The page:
KAUST Discovery
Material science and engineering

Sensors for a light touch

Biocompatible tactile sensors based on magnetic hair-like structures enable new applications for touch sensors.

Oct 31, 2015

The tactile sensors consist of iron nanowires embedded in an elastic polymer matrix that is shaped to form the hairs.

The tactile sensors consist of iron nanowires embedded in an elastic polymer matrix that is shaped to form the hairs.

© 2015 KAUST

Highly sensitive tactile sensors that can mimic the touch sensitivity of human skin have been developed by researchers from KAUST. 

Tactile sensors can be used in a range of applications from artificial skins to energy generation. Typically they are made out of materials that change their electrical resistance or create an electrical voltage when touched. However, these materials often lack the minute sensitivity and dynamic range needed for more advanced applications.

These high sensitivities can be achieved through sensors that mimic the function of cilia, which are small hair-like structures that line the human inner ear and that insects have on their legs to sense vibrations. 

“The bio-inspired sensors feature hair-like structures that are implemented in a compact design and operate with ultra-low power consumption,” said KAUST's Jürgen Kosel1.

The tactile sensors developed by KAUST Ph.D. student Ahmed Alfadhel and Kosel consist of iron magnetic nanowires embedded in an elastic polymer matrix that is shaped to form the hairs. If the hairs are bent, these nanowires change the relative orientation to the substrate to which the hairs are anchored. This also shifts the orientation of the nanowire magnetic field. A magnetic sensor that is embedded into the substrate detects these orientation changes and converts them into an electrical signal.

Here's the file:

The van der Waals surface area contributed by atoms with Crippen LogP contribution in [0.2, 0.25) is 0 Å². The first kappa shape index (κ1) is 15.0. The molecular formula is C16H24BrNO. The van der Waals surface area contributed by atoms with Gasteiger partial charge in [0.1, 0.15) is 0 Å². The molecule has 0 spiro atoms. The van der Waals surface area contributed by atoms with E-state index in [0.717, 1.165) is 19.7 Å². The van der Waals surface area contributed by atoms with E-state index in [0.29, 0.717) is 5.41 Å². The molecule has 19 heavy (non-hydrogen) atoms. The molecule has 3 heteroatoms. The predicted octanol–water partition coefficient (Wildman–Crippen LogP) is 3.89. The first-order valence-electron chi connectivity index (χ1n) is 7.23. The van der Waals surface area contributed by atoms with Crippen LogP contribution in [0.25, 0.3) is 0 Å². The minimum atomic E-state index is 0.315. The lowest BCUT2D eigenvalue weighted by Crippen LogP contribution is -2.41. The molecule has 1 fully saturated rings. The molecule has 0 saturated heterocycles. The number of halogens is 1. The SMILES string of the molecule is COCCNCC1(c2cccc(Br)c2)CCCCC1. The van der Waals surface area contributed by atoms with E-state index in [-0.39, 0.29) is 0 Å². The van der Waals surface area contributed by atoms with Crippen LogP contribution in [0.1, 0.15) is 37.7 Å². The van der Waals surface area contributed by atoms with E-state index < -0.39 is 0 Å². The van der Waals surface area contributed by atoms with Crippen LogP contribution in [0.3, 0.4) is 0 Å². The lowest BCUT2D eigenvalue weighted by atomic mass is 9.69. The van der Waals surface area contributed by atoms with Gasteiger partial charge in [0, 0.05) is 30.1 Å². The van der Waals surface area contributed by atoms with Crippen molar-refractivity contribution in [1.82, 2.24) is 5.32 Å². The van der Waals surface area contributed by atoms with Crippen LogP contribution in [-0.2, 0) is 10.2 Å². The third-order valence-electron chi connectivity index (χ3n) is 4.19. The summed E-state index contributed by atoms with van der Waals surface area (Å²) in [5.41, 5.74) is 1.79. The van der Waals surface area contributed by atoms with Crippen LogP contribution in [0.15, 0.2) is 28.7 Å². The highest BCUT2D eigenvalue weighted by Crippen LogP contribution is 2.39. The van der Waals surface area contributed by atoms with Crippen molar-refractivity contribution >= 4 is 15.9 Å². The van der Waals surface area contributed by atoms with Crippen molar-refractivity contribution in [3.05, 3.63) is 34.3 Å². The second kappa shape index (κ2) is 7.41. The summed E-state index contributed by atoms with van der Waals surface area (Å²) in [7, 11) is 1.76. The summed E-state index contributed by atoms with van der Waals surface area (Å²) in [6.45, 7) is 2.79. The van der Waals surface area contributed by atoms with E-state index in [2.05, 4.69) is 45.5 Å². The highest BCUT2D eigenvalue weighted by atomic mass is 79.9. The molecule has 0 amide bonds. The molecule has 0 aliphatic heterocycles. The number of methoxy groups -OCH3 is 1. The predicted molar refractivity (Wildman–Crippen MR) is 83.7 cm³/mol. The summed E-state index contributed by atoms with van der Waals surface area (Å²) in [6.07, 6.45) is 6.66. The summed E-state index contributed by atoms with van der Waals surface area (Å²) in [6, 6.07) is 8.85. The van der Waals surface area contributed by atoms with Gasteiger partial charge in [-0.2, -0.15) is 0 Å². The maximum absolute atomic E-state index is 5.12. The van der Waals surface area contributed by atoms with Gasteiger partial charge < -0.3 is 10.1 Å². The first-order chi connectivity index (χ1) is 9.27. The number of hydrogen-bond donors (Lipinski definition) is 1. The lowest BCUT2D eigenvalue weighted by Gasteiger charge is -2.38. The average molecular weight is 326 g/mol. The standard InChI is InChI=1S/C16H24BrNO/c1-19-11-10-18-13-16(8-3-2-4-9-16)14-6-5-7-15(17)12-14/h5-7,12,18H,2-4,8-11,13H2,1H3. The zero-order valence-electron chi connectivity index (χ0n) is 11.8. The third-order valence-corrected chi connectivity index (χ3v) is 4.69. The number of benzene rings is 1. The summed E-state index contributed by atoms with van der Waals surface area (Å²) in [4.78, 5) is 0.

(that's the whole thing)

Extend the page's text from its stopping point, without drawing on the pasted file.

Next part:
Unlike previous tactile sensor designs, the magnetic fields do not require an electrical connection to the individual hairs. In addition, the sensors are able to pick up tiny changes in the magnetic field, giving these sensors the potential for acute sensitivity, although the sensitivity of the devices and the forces that they can detect depends on their design. Some of the devices have been shown to react to small perturbations equivalent to the detection of a small fly landing on skin. 

As the sensors operate by remote sensing of the magnetic fields, their power consumption is extremely low at only about 0.08 microWatts.

The sensors can be fabricated on flexible substrates to be used, for example, as artificial skins. They work in air and in liquids, and the biocompatibility of both the polymer and the iron nanowires means the sensors can also be used for applications inside the body, Kosel explained. The researchers plan to envelop a surgical instrument with the tactile sensor so surgeons will be able to 'feel' tissue as they move the instrument through an artery.

Reference

  1. Alfadhel, A. & Kosel, J. Magnetic nanocomposite cilia tactile sensor. Advanced Materials 27, 7888-7892 (2015).| article